Based on her experience studying migration since 2013 and migration in Japan since 2017, Polina Ivanova (Ritsumeikan University, Kyoto, Japan) will discuss research methodology in migration studies, challenges she had to confront at different stages of her journey as a doctoral candidate and a postdoctoral researcher, and the ways her scholarship has informed her teaching practices. Her PhD dissertation examined thirty civil society groups supporting international students in the Kansai area of Japan while her first postdoctoral project looked into the effects of the pandemic on both students and their support organisations. In addition to her single-authored studies, Polina has worked jointly with multiple research partners across borders and disciplines on topics of international student campus satisfaction, loneliness, human security and human rights of refugees and asylum seekers in East Asia. She will share her experience with collaborative projects, shedding light on their attractive sides and potential pitfalls. As a predominantly qualitative researcher with extensive experience of fieldwork, she will compare ethical clearance process in three different countries. She will share her tips on working with major academic publishers as an author and as an editor. The talk will also touch upon topics of decolonising methodology in migration studies and realities of the ‘digital turn’ during and after the pandemic.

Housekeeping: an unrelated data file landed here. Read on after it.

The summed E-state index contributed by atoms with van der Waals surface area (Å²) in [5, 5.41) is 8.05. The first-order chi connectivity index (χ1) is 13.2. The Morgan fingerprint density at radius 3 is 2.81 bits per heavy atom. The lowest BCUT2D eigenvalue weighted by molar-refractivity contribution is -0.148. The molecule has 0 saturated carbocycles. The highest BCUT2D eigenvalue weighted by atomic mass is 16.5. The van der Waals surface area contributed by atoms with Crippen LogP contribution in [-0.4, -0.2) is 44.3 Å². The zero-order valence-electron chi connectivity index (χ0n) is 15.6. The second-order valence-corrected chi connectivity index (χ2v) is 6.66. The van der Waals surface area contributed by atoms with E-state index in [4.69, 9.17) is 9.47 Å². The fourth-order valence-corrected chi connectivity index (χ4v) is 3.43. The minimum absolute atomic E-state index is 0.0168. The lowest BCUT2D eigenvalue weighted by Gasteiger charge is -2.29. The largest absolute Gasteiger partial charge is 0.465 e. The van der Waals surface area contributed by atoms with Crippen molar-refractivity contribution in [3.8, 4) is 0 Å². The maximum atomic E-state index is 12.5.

Polina Ivanova is a postdoctoral researcher at Ritsumeikan University (Kyoto, Japan) where she obtained her PhD in International Relations in March 2021. She is currently based in Brussels, Belgium as a Bluebook trainee at the Directorate-General Home and Migration (DG HOME) of the European Commission and is continuing working remotely as a visiting researcher at the Institute of International Relations and Area Studies of Ritsumeikan University. Her research interests lie in the area of international migration focusing on international student mobility and more recently on refugees and asylum seekers in Japan. Her forthcoming book “Civil society and international students in Japan: The making of social capital” (Routledge, 2023) is based on her doctoral dissertation examining interaction between civil society groups and international students in the Kansai area of Japan and her postdoctoral research on the impact of the COVID-19 pandemic. In addition, Polina participated in four collaborative projects with research partners from Japan, Australia, United Kingdom, United States and published six peer-reviewed articles and two policy briefs based on this work. Her current project is an edited volume on refugees and asylum seekers in Japan and Taiwan contracted with Palgrave Macmillan and bringing together 22 researchers and human rights activists from Japan, UK, US, Taiwan, Indonesia, and Czech Republic.
Der Vortrag findet in Präsenz statt. Ort: Japan-Zentrum der LMU, Seminargebäude am Englischen Garten, Oettingenstr. 67, 80538 München, Raum 131.
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